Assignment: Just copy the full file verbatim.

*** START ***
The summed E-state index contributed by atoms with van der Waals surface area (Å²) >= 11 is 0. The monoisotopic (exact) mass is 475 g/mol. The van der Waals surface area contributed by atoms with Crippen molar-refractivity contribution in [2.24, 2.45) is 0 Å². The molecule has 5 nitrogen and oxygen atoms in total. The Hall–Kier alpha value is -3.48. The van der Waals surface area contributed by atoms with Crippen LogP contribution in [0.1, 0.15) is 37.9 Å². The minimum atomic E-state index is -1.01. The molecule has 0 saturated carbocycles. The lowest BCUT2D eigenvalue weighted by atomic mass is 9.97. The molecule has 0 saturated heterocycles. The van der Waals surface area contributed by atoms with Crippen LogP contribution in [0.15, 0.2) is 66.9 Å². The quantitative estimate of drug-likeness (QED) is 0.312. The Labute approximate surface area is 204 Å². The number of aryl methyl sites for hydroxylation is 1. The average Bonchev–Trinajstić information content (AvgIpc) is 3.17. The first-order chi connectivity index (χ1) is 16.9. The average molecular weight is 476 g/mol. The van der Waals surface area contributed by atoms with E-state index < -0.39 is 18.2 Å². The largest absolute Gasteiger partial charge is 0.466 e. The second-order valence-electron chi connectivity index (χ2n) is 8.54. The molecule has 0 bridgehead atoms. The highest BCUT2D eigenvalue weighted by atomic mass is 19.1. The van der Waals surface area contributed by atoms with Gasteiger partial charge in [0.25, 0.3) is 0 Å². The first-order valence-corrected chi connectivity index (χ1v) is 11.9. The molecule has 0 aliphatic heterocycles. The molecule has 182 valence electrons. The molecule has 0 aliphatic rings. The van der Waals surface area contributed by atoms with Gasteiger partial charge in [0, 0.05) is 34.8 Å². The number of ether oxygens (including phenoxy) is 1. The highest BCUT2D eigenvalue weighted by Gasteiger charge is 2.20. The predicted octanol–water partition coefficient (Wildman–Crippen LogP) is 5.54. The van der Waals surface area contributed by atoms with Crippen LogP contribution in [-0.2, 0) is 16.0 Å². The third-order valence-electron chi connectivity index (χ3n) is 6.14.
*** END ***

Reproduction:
The summed E-state index contributed by atoms with van der Waals surface area (Å²) >= 11 is 0. The monoisotopic (exact) mass is 475 g/mol. The van der Waals surface area contributed by atoms with Crippen molar-refractivity contribution in [2.24, 2.45) is 0 Å². The molecule has 5 nitrogen and oxygen atoms in total. The Hall–Kier alpha value is -3.48. The van der Waals surface area contributed by atoms with Crippen LogP contribution in [0.1, 0.15) is 37.9 Å². The minimum atomic E-state index is -1.01. The molecule has 0 saturated carbocycles. The lowest BCUT2D eigenvalue weighted by atomic mass is 9.97. The molecule has 0 saturated heterocycles. The van der Waals surface area contributed by atoms with Crippen LogP contribution in [0.15, 0.2) is 66.9 Å². The quantitative estimate of drug-likeness (QED) is 0.312. The Labute approximate surface area is 204 Å². The number of aryl methyl sites for hydroxylation is 1. The average Bonchev–Trinajstić information content (AvgIpc) is 3.17. The first-order chi connectivity index (χ1) is 16.9. The average molecular weight is 476 g/mol. The van der Waals surface area contributed by atoms with E-state index < -0.39 is 18.2 Å². The largest absolute Gasteiger partial charge is 0.466 e. The second-order valence-electron chi connectivity index (χ2n) is 8.54. The molecule has 0 bridgehead atoms. The highest BCUT2D eigenvalue weighted by atomic mass is 19.1. The van der Waals surface area contributed by atoms with Gasteiger partial charge in [0.25, 0.3) is 0 Å². The first-order valence-corrected chi connectivity index (χ1v) is 11.9. The molecule has 0 aliphatic heterocycles. The molecule has 182 valence electrons. The molecule has 0 aliphatic rings. The van der Waals surface area contributed by atoms with Gasteiger partial charge in [0, 0.05) is 34.8 Å². The number of ether oxygens (including phenoxy) is 1. The highest BCUT2D eigenvalue weighted by Gasteiger charge is 2.20. The predicted octanol–water partition coefficient (Wildman–Crippen LogP) is 5.54. The van der Waals surface area contributed by atoms with Crippen LogP contribution in [-0.2, 0) is 16.0 Å². The third-order valence-electron chi connectivity index (χ3n) is 6.14.